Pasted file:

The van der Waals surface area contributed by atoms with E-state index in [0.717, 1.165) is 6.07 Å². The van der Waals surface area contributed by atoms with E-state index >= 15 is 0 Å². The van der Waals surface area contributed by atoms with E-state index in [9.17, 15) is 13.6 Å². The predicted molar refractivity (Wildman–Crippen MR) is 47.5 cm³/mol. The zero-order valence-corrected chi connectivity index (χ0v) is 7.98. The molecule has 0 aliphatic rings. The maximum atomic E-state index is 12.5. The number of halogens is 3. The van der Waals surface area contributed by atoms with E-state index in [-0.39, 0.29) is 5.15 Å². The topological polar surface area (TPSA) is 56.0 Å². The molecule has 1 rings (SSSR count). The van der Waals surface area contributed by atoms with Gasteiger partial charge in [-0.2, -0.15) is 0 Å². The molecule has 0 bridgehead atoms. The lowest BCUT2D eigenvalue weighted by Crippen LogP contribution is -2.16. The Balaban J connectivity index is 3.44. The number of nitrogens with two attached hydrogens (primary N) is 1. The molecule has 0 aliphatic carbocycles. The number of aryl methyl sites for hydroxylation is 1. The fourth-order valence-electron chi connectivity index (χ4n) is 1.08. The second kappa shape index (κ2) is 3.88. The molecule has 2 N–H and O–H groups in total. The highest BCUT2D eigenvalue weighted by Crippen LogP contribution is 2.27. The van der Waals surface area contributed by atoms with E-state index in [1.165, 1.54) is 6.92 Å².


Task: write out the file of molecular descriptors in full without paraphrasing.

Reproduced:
The van der Waals surface area contributed by atoms with E-state index in [0.717, 1.165) is 6.07 Å². The van der Waals surface area contributed by atoms with E-state index >= 15 is 0 Å². The van der Waals surface area contributed by atoms with E-state index in [9.17, 15) is 13.6 Å². The predicted molar refractivity (Wildman–Crippen MR) is 47.5 cm³/mol. The zero-order valence-corrected chi connectivity index (χ0v) is 7.98. The molecule has 0 aliphatic rings. The maximum atomic E-state index is 12.5. The number of halogens is 3. The van der Waals surface area contributed by atoms with E-state index in [-0.39, 0.29) is 5.15 Å². The topological polar surface area (TPSA) is 56.0 Å². The molecule has 1 rings (SSSR count). The van der Waals surface area contributed by atoms with Gasteiger partial charge in [-0.2, -0.15) is 0 Å². The molecule has 0 bridgehead atoms. The lowest BCUT2D eigenvalue weighted by Crippen LogP contribution is -2.16. The Balaban J connectivity index is 3.44. The number of nitrogens with two attached hydrogens (primary N) is 1. The molecule has 0 aliphatic carbocycles. The number of aryl methyl sites for hydroxylation is 1. The fourth-order valence-electron chi connectivity index (χ4n) is 1.08. The second kappa shape index (κ2) is 3.88. The molecule has 2 N–H and O–H groups in total. The highest BCUT2D eigenvalue weighted by Crippen LogP contribution is 2.27. The van der Waals surface area contributed by atoms with E-state index in [1.165, 1.54) is 6.92 Å².